By Laura Tenpenny.
A hearing impairment inspired a special calling on the life of Brittnee Mound-Watson (PhD/MSE ’19).
“After receiving inner ear hearing aids as a kid, I wanted to be a scientist,” said Mound-Watson. “I liked thinking about wearing a white lab coat, goggles, and gloves to invent things that help people.”
She researched her device and found that certain materials made it suitable for the human body. Out of this discovery was birthed her career in materials science, which she first pursued at the University of Florida.
Drawn to UT by a Chancellor’s Fellowship, she found support and unique opportunities that prepared her to don the lab coat of her childhood dreams.
“After meeting Dr. George Pharr, I chose to study materials on a smaller scale,” said Mound-Watson. “My graduate studies regularly employed nanoindentation, by which you probe the surface of a material to test its mechanical properties. Dr. Pharr is a leader in this field and helped me develop research skills I now use daily.”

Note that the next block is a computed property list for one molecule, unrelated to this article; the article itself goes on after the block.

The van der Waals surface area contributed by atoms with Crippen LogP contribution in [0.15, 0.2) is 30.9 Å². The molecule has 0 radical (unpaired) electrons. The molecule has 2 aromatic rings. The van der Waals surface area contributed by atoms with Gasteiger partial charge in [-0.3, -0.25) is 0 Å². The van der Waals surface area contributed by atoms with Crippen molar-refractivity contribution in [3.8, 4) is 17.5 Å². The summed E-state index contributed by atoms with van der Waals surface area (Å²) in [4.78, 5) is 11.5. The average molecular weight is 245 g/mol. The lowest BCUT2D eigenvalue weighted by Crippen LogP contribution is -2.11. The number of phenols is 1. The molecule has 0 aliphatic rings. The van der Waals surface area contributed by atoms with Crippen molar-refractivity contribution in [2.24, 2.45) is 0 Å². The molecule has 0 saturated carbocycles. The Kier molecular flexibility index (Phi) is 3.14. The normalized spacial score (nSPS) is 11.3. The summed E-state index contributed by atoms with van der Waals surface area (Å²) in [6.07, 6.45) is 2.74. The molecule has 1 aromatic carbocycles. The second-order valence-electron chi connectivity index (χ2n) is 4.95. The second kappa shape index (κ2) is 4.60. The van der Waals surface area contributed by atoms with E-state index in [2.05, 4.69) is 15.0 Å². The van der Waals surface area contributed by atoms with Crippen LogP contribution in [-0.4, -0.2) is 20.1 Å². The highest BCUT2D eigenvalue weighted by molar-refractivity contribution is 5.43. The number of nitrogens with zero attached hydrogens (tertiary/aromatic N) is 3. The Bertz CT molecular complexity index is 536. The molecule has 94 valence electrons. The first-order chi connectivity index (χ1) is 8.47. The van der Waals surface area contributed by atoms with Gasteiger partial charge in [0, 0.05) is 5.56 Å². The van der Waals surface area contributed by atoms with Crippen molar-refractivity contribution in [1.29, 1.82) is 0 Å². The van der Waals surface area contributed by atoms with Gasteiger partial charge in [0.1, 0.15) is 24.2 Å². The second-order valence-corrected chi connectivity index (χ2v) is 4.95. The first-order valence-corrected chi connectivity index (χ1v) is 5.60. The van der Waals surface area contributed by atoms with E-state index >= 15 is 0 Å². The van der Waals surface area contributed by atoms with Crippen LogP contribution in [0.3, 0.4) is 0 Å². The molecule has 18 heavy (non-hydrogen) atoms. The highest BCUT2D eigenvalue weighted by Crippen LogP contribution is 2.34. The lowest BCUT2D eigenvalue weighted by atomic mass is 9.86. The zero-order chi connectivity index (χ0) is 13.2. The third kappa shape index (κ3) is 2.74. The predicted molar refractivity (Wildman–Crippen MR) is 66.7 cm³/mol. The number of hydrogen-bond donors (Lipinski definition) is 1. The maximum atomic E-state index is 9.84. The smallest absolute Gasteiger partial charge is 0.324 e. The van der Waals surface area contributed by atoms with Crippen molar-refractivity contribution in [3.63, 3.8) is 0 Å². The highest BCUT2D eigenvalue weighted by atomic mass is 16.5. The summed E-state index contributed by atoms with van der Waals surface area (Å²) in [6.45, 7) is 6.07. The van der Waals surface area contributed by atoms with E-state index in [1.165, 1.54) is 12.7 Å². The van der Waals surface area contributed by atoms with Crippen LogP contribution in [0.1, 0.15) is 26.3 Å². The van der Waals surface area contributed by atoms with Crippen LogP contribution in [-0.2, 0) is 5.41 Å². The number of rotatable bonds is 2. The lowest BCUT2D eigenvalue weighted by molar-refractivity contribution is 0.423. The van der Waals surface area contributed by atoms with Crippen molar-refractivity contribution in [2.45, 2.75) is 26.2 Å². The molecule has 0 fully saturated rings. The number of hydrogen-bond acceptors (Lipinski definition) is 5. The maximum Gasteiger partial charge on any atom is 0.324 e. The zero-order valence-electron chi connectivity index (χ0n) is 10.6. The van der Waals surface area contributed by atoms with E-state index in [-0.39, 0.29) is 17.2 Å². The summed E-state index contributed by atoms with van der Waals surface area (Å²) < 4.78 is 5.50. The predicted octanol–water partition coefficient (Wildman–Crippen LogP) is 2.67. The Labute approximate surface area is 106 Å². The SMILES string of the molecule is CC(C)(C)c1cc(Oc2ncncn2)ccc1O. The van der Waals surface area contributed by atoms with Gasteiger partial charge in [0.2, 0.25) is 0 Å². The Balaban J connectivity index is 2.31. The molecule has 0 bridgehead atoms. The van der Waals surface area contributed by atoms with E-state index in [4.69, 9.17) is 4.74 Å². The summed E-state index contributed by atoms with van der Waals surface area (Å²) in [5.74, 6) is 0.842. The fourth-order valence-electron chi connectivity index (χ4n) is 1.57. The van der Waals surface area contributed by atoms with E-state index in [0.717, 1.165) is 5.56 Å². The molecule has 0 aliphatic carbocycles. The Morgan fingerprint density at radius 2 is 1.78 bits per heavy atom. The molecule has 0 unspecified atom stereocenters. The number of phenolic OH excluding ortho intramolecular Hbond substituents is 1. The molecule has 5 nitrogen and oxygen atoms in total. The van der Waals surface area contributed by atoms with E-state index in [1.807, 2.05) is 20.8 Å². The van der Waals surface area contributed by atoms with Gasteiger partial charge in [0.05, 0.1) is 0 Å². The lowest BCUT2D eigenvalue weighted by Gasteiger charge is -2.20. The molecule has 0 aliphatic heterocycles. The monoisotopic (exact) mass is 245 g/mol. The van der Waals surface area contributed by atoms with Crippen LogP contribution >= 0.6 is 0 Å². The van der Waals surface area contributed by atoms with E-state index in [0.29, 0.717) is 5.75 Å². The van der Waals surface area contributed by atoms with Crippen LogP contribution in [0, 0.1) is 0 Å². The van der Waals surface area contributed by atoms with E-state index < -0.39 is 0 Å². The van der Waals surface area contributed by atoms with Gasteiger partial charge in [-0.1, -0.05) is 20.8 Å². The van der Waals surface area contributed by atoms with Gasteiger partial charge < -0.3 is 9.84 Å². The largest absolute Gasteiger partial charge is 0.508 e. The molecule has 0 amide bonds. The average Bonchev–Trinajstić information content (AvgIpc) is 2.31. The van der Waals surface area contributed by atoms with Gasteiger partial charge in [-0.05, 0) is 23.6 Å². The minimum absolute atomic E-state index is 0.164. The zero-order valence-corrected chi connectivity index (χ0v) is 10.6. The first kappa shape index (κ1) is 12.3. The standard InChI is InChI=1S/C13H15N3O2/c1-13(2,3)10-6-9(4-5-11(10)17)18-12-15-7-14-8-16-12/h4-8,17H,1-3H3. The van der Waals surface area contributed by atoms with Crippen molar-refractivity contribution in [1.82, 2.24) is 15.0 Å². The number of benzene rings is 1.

Enabled by her studies with Pharr, Mound-Watson participated in the 2017 Nanomechanical Testing in Materials Research and Development conference in Dubrovnik, Croatia.
“After the presentation and answering questions, I felt more confident in my ability to discuss scientific results and present to leaders in the field,” said Mound-Watson. “It inspired me to look for professional roles in research.”
Mound-Watson is now a Senior Manufacturing Engineer with the thin film team in the Optical Components Center (OCC) at Lockheed Martin, where she specializes in the development of optical coatings.
“My knowledge of small-scale mechanical properties of ceramics specifically has been useful, as well as a course I took on thin-film processing,” said Mound-Watson. “The MSE curriculum provided fundamental knowledge and skills to support why I’m a good fit for engineering with the OCC.”
Her education and experiences at UT enabled Mound-Watson to secure a research role with a company she had at the top of her list of employers.
“I felt the professors in MSE always wanted to see students develop in every aspect,” said Mound-Watson. “Being a Volunteer to me is simple: helping others realize their potential.”
Through her work, she is helping men and women in uniform do the same. With a dad in the Navy and a step-dad in similar Department of Defense contract work, Mound-Watson was inspired to support the military through her career.
“My long-term goal is to lead and manage a team of engineers through projects that will make a significant impact on the men and women who fight for our country,” said Mound-Watson.
Thanks to science, Mound-Watson was able to hear her calling. Thanks to her education and experiences at UT, she gets to wear the longed-for lab coat and use science to help others like her younger self had hoped.